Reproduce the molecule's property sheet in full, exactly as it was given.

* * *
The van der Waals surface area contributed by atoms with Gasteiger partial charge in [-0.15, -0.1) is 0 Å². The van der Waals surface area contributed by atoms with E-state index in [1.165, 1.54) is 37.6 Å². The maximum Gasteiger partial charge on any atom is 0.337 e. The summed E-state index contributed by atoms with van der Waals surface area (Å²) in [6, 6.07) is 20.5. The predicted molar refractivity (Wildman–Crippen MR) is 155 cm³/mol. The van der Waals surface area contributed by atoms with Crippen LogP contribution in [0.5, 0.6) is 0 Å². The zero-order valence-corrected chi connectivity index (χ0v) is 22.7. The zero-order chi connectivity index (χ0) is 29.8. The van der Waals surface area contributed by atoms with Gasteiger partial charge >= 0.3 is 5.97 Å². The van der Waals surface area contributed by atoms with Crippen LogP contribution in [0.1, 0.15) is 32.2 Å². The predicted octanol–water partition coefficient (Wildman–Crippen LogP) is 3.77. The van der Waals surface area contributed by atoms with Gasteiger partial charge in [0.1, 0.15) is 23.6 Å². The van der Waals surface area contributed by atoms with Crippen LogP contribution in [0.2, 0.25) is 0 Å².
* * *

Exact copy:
The van der Waals surface area contributed by atoms with Gasteiger partial charge in [-0.15, -0.1) is 0 Å². The van der Waals surface area contributed by atoms with E-state index in [1.165, 1.54) is 37.6 Å². The maximum Gasteiger partial charge on any atom is 0.337 e. The summed E-state index contributed by atoms with van der Waals surface area (Å²) in [6, 6.07) is 20.5. The predicted molar refractivity (Wildman–Crippen MR) is 155 cm³/mol. The van der Waals surface area contributed by atoms with Crippen LogP contribution in [0.5, 0.6) is 0 Å². The zero-order valence-corrected chi connectivity index (χ0v) is 22.7. The zero-order chi connectivity index (χ0) is 29.8. The van der Waals surface area contributed by atoms with Gasteiger partial charge >= 0.3 is 5.97 Å². The van der Waals surface area contributed by atoms with Crippen LogP contribution in [0.1, 0.15) is 32.2 Å². The predicted octanol–water partition coefficient (Wildman–Crippen LogP) is 3.77. The van der Waals surface area contributed by atoms with Gasteiger partial charge in [0.1, 0.15) is 23.6 Å². The van der Waals surface area contributed by atoms with Crippen LogP contribution in [0.2, 0.25) is 0 Å².